Self-Employed Doctors. What is their role, and how well qualified are they? Ashetakar and Mankad’s survey [cited above, p. 450] of a tribal area of Maharashtra of 1999-2000 found that 71% of the biomedical practitioners in this area were self-employed private doctors. Of them, 3% had full biomedical qualifications, 76% had inappropriate qualifications for the medicine they practiced, and 21% had no qualifications at all. Is the situation similar throughout the tribal region? Many of the self-employed doctors are also non-tribals and belong to various high caste groups. How do these caste affiliations affect the administration of medical care to their patients? What sort of tensions do their social affiliations incur between such doctors and their patients? In Gujarat, where tribals tend to be slightly better educated than others in India, a significant number of tribals have been able to take advantage of their Scheduled Tribe status to take up places in medical colleges reserved for this category. Many now practice in their home regions, being based often in small towns, where they may be known disparagingly by the local elites as ‘tribal doctors’. This category is not found in the above survey, and there are no studies of them. Do they provide a more effective care for tribal people? What is their experience of medical work? What is their relationship with medical professionals from more elite backgrounds? What is the social and political role within their community that they believe that they perform? A significant number appear to be involved in politics at various levels.
Non-Governmental Workers. Continuing in the tradition established by the missionaries and the Gandhian nationalists, many non-governmental organisations are now involved in health projects of one sort or another in tribal areas. Some are purely secular and are not aligned to particular political parties, and they have carried out some exemplary pioneering work. The problems encountered by such organisations and some of the internal strategic issues debated within them may be examined. A growing number of NGO organisations have religious and political affiliations. For example, in Gujarat the Swadhyaya Parivar (literally: Self-Help Family), which seeks to inculcate a new morality, in which villagers work together in harmony to develop their resources so as to alleviate poverty and want. The sect claims to have about two million members, of which about four-fifths are found in Gujarat. It focuses on a range of socio-economic issues, one of which is that of health. It advocates various measures to improve health, such as village sanitation and a healthy lifestyle, which includes abstinence from alcohol. Members provide their labour to bring about village improvements on a voluntary basis, a practice known as shramabhakti (devotion of labour). It also runs periodic health camps, with doctors who come from outside to treat people and provide minor surgery [V. Shah, N.R. Sheth and P. Visaria, ‘Social Transformation as God’s Work (A Study of Swadhyaya),’ unpublished paper of the Gujarat Institute of Development Research, Ahmedabad 1998]. There are other Hindu sects also active in carrying out medical work in the tribal belt, such as that of Swaminarayan. These activities may be investigated. Another prominent organisation that has recently been carrying out such work is the Art of Living group whose activities include ‘charitable’ dispensation of medicines through free medical camps and programmes geared towards encouraging healthy lifestyle practices such as yoga workshops. Health has thus become a popular avenue for ‘charitable’ work in tribal areas. What are the motivations for such work and how have the tribals received it? Has there been a noticeable increase in such activities in the recent years?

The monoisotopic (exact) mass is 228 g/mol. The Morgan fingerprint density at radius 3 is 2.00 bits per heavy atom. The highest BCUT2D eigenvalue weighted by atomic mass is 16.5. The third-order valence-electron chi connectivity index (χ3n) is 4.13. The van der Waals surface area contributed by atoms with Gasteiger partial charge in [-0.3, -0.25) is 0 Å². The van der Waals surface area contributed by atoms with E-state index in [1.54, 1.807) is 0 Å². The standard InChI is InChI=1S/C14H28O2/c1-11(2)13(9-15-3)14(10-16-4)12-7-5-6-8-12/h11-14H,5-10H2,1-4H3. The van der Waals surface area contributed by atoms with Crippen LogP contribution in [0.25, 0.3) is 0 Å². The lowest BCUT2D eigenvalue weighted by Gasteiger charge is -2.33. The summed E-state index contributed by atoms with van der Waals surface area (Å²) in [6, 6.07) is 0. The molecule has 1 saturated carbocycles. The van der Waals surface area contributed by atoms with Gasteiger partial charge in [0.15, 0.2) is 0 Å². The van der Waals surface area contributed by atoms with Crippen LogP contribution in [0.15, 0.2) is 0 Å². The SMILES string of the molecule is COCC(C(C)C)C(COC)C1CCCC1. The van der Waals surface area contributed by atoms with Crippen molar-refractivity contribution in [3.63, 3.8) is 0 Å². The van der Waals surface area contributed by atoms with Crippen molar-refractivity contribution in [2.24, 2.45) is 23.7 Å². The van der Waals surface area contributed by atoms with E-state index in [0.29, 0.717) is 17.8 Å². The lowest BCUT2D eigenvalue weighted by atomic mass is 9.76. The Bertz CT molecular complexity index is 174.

Christian Faith Healing. A significant development in tribal regions in the past two decades has been the growth of Christian faith healing by evangelical denominations, such as the Pentecostalists, Seventh Day Adventists and the Friends Missionary Prayer Band. Medical missionaries of the older established churches refused to countenance faith healing and miracle cures, believing that such ‘superstitious’ practices undermined their wider credibility. The new churches have no such reservations, believing that many maladies can be cured through prayer and faith in Jesus. Using such an approach, they appear to have gained far more tribal converts to Christianity than the older churches were ever able to achieve. The Friends Missionary Prayer Band, for example, claims to have over 26,000 followers in the South Gujarat tribal belt [E.D. Dasan, ‘Conversion and Persecution in South Gujarat’, in Krickwin C. Marak and Plamthodatil S. Jacob (eds.), Conversion in a Pluralistic Context: Perspectives and Context, ISPCK, Delhi 2000, p. 175]. Riled by their success, Hindu nationalists have accused them of ‘anti-national activities’ on the grounds that Christianity is a ‘foreign’ religion. They have even attacked them violently. They accuse the Christians of quackery and seek to counter them by organising biomedical camps to provide the masses with more ‘scientific’ remedies. Health clinics now operate in the tribal areas that are organised and run by groups that are a part of the Sangh Parivar. Healing and medical provision has thus formed an important element within a sharp political conflict in the tribal region [for some preliminary and question-raising remarks on this see D. Hardiman, ‘Christianity and the Adivasis of Gujarat’, in Labour, Marginalisation and Migration: Studies on Gujarat, India, in Ghanshyam Shah, Mario Rutten and Hein Streefkerk (eds.), Sage Publications, New Delhi. pp.189-91]. These various activities and conflicts may be examined.